A few months into her new role as Harbour Master at Port of Newcastle, Jeanine Drummond reflects on 20 years in the maritime industry, diversity and inclusion, and what she hopes her legacy will be.
AMC alumna Jeanine Drummond didn’t set out to be a seafarer, let alone lead a team at one of Australia’s major ports. She’d ditched her PE teaching degree, went with her father one day to visit his mate onboard a ship and before she knew it, the Sydneysider had fallen in love with the sea. That was 23 years ago.
Ms Drummond’s first port of call was the Australian Maritime College, where she started a traineeship with ASP Shipping studying a seafarer’s deck officers course.
I first went to sea in the second half of my first year at AMC. We left Sydney and travelled the world on the container ship Australian Venture, so instantly I was travelling and experiencing everything the maritime industry has to offer,” she said.
After completing her cadetship, she secured a role with BP on international crude oil tankers as a 3rd mate, then a 2nd mate, progressing through the ranks to work for Teekay Shipping in a Master’s role.
It was during her time with Teekay that she grabbed the opportunity to do shore-based work while on leave, while she also worked internationally in Singapore and Vancouver.
The lure to work on a new-build FPSO (floating production storage and offloading facility) – Woodside’s Enfield project on the north-west shelf – took Ms Drummond to Western Australia in a master and marine technician role.
From there, she became a master on tugs at Gladstone Port before a management opportunity as a marine adviser at Caltex proved an opportunity too good to refuse.
Three years later, Ms Drummond found her seafaring and shore-based experience was valued in her home port of Sydney, where she moved to Manager, Port Services and six months later, Deputy Harbour Master.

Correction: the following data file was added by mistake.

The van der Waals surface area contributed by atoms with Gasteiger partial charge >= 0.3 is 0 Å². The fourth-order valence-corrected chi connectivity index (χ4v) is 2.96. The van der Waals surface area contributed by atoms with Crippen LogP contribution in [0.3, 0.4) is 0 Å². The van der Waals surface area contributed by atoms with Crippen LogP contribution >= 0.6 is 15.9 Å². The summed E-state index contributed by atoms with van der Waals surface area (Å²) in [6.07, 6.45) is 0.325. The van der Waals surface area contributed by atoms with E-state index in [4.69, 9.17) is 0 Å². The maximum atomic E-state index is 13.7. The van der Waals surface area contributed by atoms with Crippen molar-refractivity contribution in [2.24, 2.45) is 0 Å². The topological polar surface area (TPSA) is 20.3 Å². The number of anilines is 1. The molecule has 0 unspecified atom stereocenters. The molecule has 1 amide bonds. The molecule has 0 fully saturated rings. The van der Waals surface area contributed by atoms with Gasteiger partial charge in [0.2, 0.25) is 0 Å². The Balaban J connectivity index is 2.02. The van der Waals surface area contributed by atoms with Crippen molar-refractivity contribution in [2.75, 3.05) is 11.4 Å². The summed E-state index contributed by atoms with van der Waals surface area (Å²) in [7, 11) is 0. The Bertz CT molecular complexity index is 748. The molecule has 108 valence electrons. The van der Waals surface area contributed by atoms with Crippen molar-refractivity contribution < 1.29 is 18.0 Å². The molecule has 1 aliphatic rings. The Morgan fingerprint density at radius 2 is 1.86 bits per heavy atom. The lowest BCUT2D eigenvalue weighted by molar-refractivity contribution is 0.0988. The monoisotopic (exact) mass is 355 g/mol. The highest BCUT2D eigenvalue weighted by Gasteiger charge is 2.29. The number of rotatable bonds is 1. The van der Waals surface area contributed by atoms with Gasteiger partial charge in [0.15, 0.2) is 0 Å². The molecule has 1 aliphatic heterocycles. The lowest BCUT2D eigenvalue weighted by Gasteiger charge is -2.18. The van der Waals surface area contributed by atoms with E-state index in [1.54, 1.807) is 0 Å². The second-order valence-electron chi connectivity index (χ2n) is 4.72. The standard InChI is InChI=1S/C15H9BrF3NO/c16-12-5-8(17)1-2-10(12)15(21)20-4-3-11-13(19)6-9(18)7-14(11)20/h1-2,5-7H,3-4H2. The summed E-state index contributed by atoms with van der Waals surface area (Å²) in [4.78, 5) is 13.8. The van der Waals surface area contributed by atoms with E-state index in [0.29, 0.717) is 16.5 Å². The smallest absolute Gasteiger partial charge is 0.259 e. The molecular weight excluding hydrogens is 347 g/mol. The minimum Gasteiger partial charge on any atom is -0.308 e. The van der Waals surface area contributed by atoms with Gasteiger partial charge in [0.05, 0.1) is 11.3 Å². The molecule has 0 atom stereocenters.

In August 2018, she transferred to Newcastle to become Harbour Master. The mother-of-two says Newcastle is not only a great place to raise a young family, but her job is providing some exciting challenges.
“There are significant projects in the pipeline, including the introduction of escort towage capabilities for large tankers. To safely move these tankers into our port, we need specially designed tugs,” she said.
Ms Drummond’s relationship with AMC has been continuous throughout her career, gaining qualifications as a Master Mariner and achieving a Bachelor of Business in Maritime Management.
The Port Authority of New South Wales also sends staff to AMC for ship handling training and project development work.
“Each time I visit, I notice the increase in the standard of simulator training and particularly the integration of those simulators,” she said.
Vice-chair of the International Association of Ports and Harbour’s Women’s Forum, a member of the Women in Shipping and Transport Association and the Nautical Institute, Ms Drummond has become a strong advocate for diversity in the maritime industry.
“We haven’t made significant inroads in the 20 years I’ve been in the industry. With the exception of some niche sectors and cruise ships, only about 2 per cent of the operations sector in the maritime industry is female,” she said.
Having an inclusive workforce and diverse ways of thinking will help the maritime industry remain world leading and competitive in safe and efficient operations.”
Ms Drummond believes the industry needs to do more to raise awareness of the roles and opportunities available through more effective recruitment and advertising strategies.
“The maritime industry is invisible. Schools don’t talk about it. Unless you know someone who works in the industry, you won’t know what roles exist. We have to be bolder,” she said.
There is a strong professional and indeed personal desire to inspire the next generation of seafarers, create change and continue conversations that challenge the status quo.
“I want my daughter, my son, to know anything is possible and opportunities are out there.”
Published on: 17 Jan 2019